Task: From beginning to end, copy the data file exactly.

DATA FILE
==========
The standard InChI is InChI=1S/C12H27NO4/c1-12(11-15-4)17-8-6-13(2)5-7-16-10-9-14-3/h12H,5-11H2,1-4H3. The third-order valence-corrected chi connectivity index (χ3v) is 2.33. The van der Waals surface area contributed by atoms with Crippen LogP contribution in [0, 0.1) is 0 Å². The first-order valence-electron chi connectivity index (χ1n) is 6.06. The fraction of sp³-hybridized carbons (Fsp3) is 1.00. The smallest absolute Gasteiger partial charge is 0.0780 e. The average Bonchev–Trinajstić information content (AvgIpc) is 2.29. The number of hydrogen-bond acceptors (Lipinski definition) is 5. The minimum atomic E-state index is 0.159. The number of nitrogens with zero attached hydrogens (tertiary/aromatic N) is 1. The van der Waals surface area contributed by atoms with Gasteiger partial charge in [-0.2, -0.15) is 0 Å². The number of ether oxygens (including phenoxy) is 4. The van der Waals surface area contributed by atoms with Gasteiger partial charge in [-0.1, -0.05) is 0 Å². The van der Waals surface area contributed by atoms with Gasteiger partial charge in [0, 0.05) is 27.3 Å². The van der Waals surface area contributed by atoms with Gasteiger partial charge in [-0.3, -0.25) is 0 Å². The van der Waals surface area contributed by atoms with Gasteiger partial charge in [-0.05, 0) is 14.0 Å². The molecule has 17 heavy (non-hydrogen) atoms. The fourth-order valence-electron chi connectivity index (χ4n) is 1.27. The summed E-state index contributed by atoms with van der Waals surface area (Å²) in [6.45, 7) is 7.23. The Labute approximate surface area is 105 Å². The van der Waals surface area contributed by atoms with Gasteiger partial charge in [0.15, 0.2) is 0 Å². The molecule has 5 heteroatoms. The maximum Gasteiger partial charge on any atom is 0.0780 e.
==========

The standard InChI is InChI=1S/C12H27NO4/c1-12(11-15-4)17-8-6-13(2)5-7-16-10-9-14-3/h12H,5-11H2,1-4H3. The third-order valence-corrected chi connectivity index (χ3v) is 2.33. The van der Waals surface area contributed by atoms with Crippen LogP contribution in [0, 0.1) is 0 Å². The first-order valence-electron chi connectivity index (χ1n) is 6.06. The fraction of sp³-hybridized carbons (Fsp3) is 1.00. The smallest absolute Gasteiger partial charge is 0.0780 e. The average Bonchev–Trinajstić information content (AvgIpc) is 2.29. The number of hydrogen-bond acceptors (Lipinski definition) is 5. The minimum atomic E-state index is 0.159. The number of nitrogens with zero attached hydrogens (tertiary/aromatic N) is 1. The van der Waals surface area contributed by atoms with Gasteiger partial charge in [-0.2, -0.15) is 0 Å². The number of ether oxygens (including phenoxy) is 4. The van der Waals surface area contributed by atoms with Gasteiger partial charge in [-0.1, -0.05) is 0 Å². The van der Waals surface area contributed by atoms with Gasteiger partial charge in [0, 0.05) is 27.3 Å². The van der Waals surface area contributed by atoms with Gasteiger partial charge in [-0.3, -0.25) is 0 Å². The van der Waals surface area contributed by atoms with Gasteiger partial charge in [-0.05, 0) is 14.0 Å². The molecule has 17 heavy (non-hydrogen) atoms. The fourth-order valence-electron chi connectivity index (χ4n) is 1.27. The summed E-state index contributed by atoms with van der Waals surface area (Å²) in [6.45, 7) is 7.23. The Labute approximate surface area is 105 Å². The van der Waals surface area contributed by atoms with Gasteiger partial charge in [0.15, 0.2) is 0 Å². The molecule has 5 heteroatoms. The maximum Gasteiger partial charge on any atom is 0.0780 e.